Our team: Madeleine Holding
Earlier this year the Chancellor of the Exchequer announced he would use the 11 March 2020 Budget Day to launch a consultation into the proposed correction to, or phasing out of, the retail price index (RPI) with a response expected before the Parliamentary summer recess.
RPI lost its national statistic status in 2013 but remains widely used, particularly in rent reviews. RPI is due to be retired in 2030 and replaced with CPIH, a consumer price index which takes into account changes in house prices, but the consultation will determine whether the government replaces it sooner. As the Treasury’s consultation should now be in full swing, we look at the different methods of rent reviews.
Some leases provide for set increases in rent at certain points during the term. These are not really review arrangements but are contractual terms agreed and set out at the start of the term. These arrangements give both parties certainty of the rent payable throughout the term but it is a gamble as to whether or not the arrangement will pay off later on. For landlords there is a potential for yields to rise ahead of the market in bad conditions but also potential to fall behind where the rental market is prospering.
The most common type of review seeks to match the rent to the value of the premises on the open market; the parties determine what a willing tenant might reasonably be expected to pay in the open market at the review date. It is usually calculated with reference to the terms of the actual lease but certain features are assumed to exist and others are disregarded. The operation of open market rent reviews can be complicated, costly and time-consuming, usually involving a third-party surveyor considering the submissions of each party. Some landlords may prefer certainty and rental income which can be more quickly determined.
The most common type of open market rent reviews are known as “upwards-only”. As an open market rent review could result in a reduction in the amount payable, most leases provide that the reviewed rent cannot be below a certain level; for example, the rent payable immediately before the review date. Upwards-downwards rent reviews are very rare but might be agreed by landlords in poor market conditions in a bid to ensure it has some income from the property.
RPI measures the average change from month to month in the prices of goods and services purchased by UK households. It is considered to have a flaw in its calculations which causes it to be around 1% higher than most other consumer price indexes. RPI rent therefore increases in-line with these changes. Although RPI rent reviews do not give either party much certainty, the calculation is at least straightforward.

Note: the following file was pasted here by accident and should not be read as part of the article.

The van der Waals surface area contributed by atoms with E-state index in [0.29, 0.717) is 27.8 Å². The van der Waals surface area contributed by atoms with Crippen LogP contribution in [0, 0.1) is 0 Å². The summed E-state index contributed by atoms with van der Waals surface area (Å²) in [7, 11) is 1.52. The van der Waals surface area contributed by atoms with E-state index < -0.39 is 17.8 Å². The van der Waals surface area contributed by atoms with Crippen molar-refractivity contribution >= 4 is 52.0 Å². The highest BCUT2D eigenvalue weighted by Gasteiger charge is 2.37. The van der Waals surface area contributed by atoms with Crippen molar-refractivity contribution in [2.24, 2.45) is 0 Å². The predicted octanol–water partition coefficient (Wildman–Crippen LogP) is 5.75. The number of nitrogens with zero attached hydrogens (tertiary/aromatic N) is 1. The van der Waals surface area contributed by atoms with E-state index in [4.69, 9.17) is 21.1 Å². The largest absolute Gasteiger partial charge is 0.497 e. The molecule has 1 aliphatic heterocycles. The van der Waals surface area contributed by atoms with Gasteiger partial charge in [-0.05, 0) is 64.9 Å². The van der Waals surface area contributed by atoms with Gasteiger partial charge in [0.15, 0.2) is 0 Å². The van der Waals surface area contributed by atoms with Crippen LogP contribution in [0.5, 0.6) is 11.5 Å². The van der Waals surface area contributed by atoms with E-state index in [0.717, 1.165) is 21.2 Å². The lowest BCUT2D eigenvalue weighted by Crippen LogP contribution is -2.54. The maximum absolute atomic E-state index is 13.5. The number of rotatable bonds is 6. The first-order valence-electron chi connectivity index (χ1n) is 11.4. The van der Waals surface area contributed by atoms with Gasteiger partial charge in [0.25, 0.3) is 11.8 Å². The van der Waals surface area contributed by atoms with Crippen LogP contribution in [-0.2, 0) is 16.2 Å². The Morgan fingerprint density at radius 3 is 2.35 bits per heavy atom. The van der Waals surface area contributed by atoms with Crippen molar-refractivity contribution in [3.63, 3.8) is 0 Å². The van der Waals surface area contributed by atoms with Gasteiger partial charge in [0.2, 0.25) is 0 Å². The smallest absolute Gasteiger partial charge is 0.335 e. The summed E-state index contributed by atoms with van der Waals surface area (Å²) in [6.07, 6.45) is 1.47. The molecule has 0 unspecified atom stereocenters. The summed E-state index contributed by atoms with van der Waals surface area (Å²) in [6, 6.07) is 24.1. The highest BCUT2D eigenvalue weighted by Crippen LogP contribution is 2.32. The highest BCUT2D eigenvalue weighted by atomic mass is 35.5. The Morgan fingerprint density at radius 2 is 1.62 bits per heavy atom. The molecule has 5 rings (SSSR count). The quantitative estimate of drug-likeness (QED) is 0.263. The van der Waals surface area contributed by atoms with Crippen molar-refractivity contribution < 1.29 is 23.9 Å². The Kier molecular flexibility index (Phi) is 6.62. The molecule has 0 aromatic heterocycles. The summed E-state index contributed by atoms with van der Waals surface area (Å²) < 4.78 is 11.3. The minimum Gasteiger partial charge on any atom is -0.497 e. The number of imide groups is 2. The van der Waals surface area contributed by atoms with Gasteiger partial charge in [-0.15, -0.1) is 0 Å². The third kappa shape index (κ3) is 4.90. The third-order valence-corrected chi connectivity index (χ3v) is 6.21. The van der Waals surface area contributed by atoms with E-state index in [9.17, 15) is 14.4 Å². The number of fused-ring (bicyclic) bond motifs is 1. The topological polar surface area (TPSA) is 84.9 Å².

The office for national statistics have made it clear that they do not think RPI is a good measure of inflation and discourage its use but its overestimation is clearly favourable to landlords and it therefore remains widely used. If the result of the Government’s consultation is to align RPI with CPIH, landlords may see lower increases in the years to come. The Treasury has previously ruled out any change before 2025 but so far the consultation has given no clarity on when the change could happen (between 2025 and 2030) leaving the market uncertain for now.
The benefits of RPI rent reviews are not one sided. Any increases in rent during the first five years of the term are taken into account when calculating SDLT, except where the adjustments are in line with RPI; these adjustments are ignored which can be attractive to tenants. The exception currently only applies to RPI, not other consumer price indexes. It’s not yet clear whether the exception could be extended but if RPI is phased out, we could see a significant reduction in the number of index-linked leases.
Rent reviews can be an important income source for landlords of commercial property and can ensure that the rent keeps pace with changing market conditions. Choosing the right method for rent review must therefore be considered carefully when negotiating heads of terms with tenants. Landlords entering into new leases which will continue past 2025 should consider whether RPI will continue to be beneficial or whether a different rent review method may deliver better results.